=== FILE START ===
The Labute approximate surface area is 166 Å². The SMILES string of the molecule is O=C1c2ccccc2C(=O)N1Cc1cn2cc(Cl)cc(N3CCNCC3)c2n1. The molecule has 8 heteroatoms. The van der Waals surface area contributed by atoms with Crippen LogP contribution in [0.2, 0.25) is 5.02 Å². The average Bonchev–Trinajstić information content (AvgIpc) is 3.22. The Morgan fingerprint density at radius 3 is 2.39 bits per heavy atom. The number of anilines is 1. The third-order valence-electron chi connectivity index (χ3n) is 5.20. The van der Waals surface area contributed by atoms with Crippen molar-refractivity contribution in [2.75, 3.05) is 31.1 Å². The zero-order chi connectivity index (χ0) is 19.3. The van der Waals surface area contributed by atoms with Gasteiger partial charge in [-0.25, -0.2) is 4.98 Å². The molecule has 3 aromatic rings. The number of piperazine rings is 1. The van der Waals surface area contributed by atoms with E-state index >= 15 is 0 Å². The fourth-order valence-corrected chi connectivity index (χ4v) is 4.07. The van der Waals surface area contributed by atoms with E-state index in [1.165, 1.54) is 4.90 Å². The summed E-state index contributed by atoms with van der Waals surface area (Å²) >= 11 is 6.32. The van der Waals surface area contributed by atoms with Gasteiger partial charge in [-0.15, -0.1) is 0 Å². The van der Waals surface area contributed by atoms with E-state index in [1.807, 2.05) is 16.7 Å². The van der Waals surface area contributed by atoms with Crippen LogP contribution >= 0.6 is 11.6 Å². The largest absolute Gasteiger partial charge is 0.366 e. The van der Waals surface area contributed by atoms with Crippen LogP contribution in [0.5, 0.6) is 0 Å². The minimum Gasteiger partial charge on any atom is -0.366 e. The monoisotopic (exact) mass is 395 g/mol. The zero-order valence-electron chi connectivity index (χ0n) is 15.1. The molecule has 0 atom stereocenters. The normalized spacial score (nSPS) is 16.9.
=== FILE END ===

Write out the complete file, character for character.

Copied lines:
The Labute approximate surface area is 166 Å². The SMILES string of the molecule is O=C1c2ccccc2C(=O)N1Cc1cn2cc(Cl)cc(N3CCNCC3)c2n1. The molecule has 8 heteroatoms. The van der Waals surface area contributed by atoms with Crippen LogP contribution in [0.2, 0.25) is 5.02 Å². The average Bonchev–Trinajstić information content (AvgIpc) is 3.22. The Morgan fingerprint density at radius 3 is 2.39 bits per heavy atom. The number of anilines is 1. The third-order valence-electron chi connectivity index (χ3n) is 5.20. The van der Waals surface area contributed by atoms with Crippen molar-refractivity contribution in [2.75, 3.05) is 31.1 Å². The zero-order chi connectivity index (χ0) is 19.3. The van der Waals surface area contributed by atoms with Gasteiger partial charge in [-0.25, -0.2) is 4.98 Å². The molecule has 3 aromatic rings. The number of piperazine rings is 1. The van der Waals surface area contributed by atoms with E-state index >= 15 is 0 Å². The fourth-order valence-corrected chi connectivity index (χ4v) is 4.07. The van der Waals surface area contributed by atoms with E-state index in [1.165, 1.54) is 4.90 Å². The summed E-state index contributed by atoms with van der Waals surface area (Å²) >= 11 is 6.32. The van der Waals surface area contributed by atoms with Gasteiger partial charge in [-0.15, -0.1) is 0 Å². The van der Waals surface area contributed by atoms with E-state index in [1.807, 2.05) is 16.7 Å². The van der Waals surface area contributed by atoms with Crippen LogP contribution >= 0.6 is 11.6 Å². The largest absolute Gasteiger partial charge is 0.366 e. The van der Waals surface area contributed by atoms with Crippen LogP contribution in [0.5, 0.6) is 0 Å². The minimum Gasteiger partial charge on any atom is -0.366 e. The monoisotopic (exact) mass is 395 g/mol. The zero-order valence-electron chi connectivity index (χ0n) is 15.1. The molecule has 0 atom stereocenters. The normalized spacial score (nSPS) is 16.9.